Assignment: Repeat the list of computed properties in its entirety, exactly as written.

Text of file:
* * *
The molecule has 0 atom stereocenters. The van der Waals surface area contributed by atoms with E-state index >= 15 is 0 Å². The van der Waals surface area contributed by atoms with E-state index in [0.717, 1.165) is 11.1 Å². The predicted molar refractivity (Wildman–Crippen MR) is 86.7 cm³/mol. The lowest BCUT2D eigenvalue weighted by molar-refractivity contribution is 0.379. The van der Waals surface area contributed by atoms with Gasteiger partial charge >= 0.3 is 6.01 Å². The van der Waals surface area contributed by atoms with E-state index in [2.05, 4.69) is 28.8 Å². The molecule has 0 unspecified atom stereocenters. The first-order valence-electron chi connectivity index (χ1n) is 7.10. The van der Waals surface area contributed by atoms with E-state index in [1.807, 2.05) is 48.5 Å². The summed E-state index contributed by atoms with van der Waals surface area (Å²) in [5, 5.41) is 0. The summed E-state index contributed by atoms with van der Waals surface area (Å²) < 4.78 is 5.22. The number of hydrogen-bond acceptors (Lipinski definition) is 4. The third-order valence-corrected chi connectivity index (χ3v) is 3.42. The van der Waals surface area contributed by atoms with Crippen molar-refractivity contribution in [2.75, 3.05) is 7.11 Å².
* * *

The molecule has 0 atom stereocenters. The van der Waals surface area contributed by atoms with E-state index >= 15 is 0 Å². The van der Waals surface area contributed by atoms with E-state index in [0.717, 1.165) is 11.1 Å². The predicted molar refractivity (Wildman–Crippen MR) is 86.7 cm³/mol. The lowest BCUT2D eigenvalue weighted by molar-refractivity contribution is 0.379. The van der Waals surface area contributed by atoms with Gasteiger partial charge >= 0.3 is 6.01 Å². The van der Waals surface area contributed by atoms with E-state index in [2.05, 4.69) is 28.8 Å². The molecule has 0 unspecified atom stereocenters. The first-order valence-electron chi connectivity index (χ1n) is 7.10. The van der Waals surface area contributed by atoms with E-state index in [1.807, 2.05) is 48.5 Å². The summed E-state index contributed by atoms with van der Waals surface area (Å²) in [5, 5.41) is 0. The summed E-state index contributed by atoms with van der Waals surface area (Å²) < 4.78 is 5.22. The number of hydrogen-bond acceptors (Lipinski definition) is 4. The third-order valence-corrected chi connectivity index (χ3v) is 3.42. The van der Waals surface area contributed by atoms with Crippen molar-refractivity contribution in [2.75, 3.05) is 7.11 Å².